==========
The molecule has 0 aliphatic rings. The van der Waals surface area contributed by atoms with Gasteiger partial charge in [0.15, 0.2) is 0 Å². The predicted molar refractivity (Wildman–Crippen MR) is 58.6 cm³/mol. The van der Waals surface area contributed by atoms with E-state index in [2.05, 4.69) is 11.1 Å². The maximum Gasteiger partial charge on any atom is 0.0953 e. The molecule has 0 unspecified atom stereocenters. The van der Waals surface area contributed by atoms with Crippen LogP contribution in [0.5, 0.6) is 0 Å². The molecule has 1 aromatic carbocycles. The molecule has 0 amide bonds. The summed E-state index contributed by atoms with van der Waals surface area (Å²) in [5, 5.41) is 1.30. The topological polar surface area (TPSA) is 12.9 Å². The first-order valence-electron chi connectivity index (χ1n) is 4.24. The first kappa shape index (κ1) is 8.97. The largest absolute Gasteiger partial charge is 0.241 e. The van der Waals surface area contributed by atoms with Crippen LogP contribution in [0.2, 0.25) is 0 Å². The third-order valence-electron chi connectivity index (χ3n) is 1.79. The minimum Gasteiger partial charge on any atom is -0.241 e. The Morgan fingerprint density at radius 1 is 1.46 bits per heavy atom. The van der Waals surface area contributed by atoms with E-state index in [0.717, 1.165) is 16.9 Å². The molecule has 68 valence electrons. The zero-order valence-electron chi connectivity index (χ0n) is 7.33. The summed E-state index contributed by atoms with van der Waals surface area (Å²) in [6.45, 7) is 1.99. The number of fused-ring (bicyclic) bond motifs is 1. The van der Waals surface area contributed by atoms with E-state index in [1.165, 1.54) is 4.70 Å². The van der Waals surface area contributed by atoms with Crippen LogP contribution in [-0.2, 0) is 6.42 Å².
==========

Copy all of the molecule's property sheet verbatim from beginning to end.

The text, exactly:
The molecule has 0 aliphatic rings. The van der Waals surface area contributed by atoms with Gasteiger partial charge in [0.15, 0.2) is 0 Å². The predicted molar refractivity (Wildman–Crippen MR) is 58.6 cm³/mol. The van der Waals surface area contributed by atoms with E-state index in [2.05, 4.69) is 11.1 Å². The maximum Gasteiger partial charge on any atom is 0.0953 e. The molecule has 0 unspecified atom stereocenters. The van der Waals surface area contributed by atoms with Crippen LogP contribution in [0.5, 0.6) is 0 Å². The molecule has 1 aromatic carbocycles. The molecule has 0 amide bonds. The summed E-state index contributed by atoms with van der Waals surface area (Å²) in [5, 5.41) is 1.30. The topological polar surface area (TPSA) is 12.9 Å². The first-order valence-electron chi connectivity index (χ1n) is 4.24. The first kappa shape index (κ1) is 8.97. The largest absolute Gasteiger partial charge is 0.241 e. The van der Waals surface area contributed by atoms with Crippen LogP contribution in [0.2, 0.25) is 0 Å². The third-order valence-electron chi connectivity index (χ3n) is 1.79. The minimum Gasteiger partial charge on any atom is -0.241 e. The Morgan fingerprint density at radius 1 is 1.46 bits per heavy atom. The van der Waals surface area contributed by atoms with E-state index in [0.717, 1.165) is 16.9 Å². The molecule has 68 valence electrons. The zero-order valence-electron chi connectivity index (χ0n) is 7.33. The summed E-state index contributed by atoms with van der Waals surface area (Å²) in [6.45, 7) is 1.99. The number of fused-ring (bicyclic) bond motifs is 1. The van der Waals surface area contributed by atoms with E-state index in [1.165, 1.54) is 4.70 Å². The van der Waals surface area contributed by atoms with Crippen LogP contribution in [-0.2, 0) is 6.42 Å².